Next, a taxi into the old town, followed by a long and confusing search for our separate accommodation. My accommodation turned out to be similar to a converted roof terrace with some rickety stairs and random rooms off open-air concrete sections of roof. It was unique to say the least and had a certain welcoming charm about it. The back entrance faces over the old city wall and has a dodgy rope ladder that extends the ten metres down to the ground. It’s a fun if precarious climb. Five small tortoises inhabit the hostel and all regularly dance with death from above as clumsy feet come crashing down. These were rare desert tortoises, purely because their owners didn’t seem to think water was required for their concrete habitat and rare because I can’t see them surviving long.
Russell and I spent the next two days wandering around the city together, eating copious amounts of baklava, souk’ing it up to the max, checking out the amazing mosque and palace and generally looking as god awfully tourist like as possible. We even took photos of each other smoking a Nagila… Oh, did I mention baklava?
The Damascus old city is ancient. It’s ancient and it’s beautiful. They strangely have eucalyptus trees everywhere! I’m not sure how many of the buildings are still standing, nor how the hell they built them, but they all add to the feel of the place. A lot of the streets remind me of Venice, well, if you squint your eyes a little bit at least. The people are generally fantastic and will often take time to chat with you, most of the time not wanting money for the privilege.
After two days of sightseeing we decided to check out a Hammam. For those that don’t know, a Hammam is basically a Turkish spa. They are mainly restricted to men, with women being allowed in some during daytime hours. We turned up at an ancient Hammam wide-eyed and unsure of what to do. Like kids in a candy store we wanted everything on offer and subsequently asked for the full royal treatment. We were ushered into the grand entrance/relaxation area where you strip down and then wrap your neekid body in a waist to knee length sheet – this process is all visible from the street. Next stop insanely hot sauna, followed by insanely hot steam room. The steam room has knee high basins set around the entire large room where life saving cold water can be thrown on your body with a provided dish. Within the steam room groups of grown men were running around through the thick haze and throwing dishes of cold water on each other. For brief moments they were children again and their exclamations of surprise and laughter in response was contagious. I threw a dish of cold water on Russell, he didn’t laugh.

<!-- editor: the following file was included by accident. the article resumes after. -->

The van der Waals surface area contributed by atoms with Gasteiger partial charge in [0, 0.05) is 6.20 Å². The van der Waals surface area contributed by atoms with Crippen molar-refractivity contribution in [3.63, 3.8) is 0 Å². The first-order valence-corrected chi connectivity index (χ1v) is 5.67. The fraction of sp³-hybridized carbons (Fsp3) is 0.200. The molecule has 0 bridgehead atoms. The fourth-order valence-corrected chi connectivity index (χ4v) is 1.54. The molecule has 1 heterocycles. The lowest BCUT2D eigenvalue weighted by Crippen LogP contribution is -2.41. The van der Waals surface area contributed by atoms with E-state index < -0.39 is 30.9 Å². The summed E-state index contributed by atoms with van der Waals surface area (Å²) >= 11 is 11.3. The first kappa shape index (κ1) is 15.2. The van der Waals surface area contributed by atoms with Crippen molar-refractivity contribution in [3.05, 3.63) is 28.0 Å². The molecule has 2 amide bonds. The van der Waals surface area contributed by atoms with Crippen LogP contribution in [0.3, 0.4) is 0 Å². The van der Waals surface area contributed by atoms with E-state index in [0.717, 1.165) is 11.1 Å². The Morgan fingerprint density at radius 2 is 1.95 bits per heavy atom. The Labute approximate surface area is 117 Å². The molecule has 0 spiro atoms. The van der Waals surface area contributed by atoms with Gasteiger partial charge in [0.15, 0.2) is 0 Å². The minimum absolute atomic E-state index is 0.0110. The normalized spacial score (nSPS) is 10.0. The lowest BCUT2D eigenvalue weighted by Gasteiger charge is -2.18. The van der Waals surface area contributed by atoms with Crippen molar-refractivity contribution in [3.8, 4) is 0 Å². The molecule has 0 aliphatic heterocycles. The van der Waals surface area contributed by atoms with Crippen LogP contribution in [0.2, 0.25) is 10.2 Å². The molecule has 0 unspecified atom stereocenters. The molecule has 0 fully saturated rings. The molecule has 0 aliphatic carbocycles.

Our Hammam finished with two full body scrub downs, a quick massage, cold shower, being wrapped in different sets of towels twice more and then finally a nice cup of tea. It was exhausting! We got kicked out at around 11pm at which point we made our way to a restaurant for dinner. The restaurant kicked us out at 1am when we didn’t have enough money to pay the bill.
Russell left the next morning back to Beirut and I headed out to Bosra for the day. Randomly we both ran into each other at the main bus station on the outskirts of town. He’d paid WAY more than me for his taxi ☺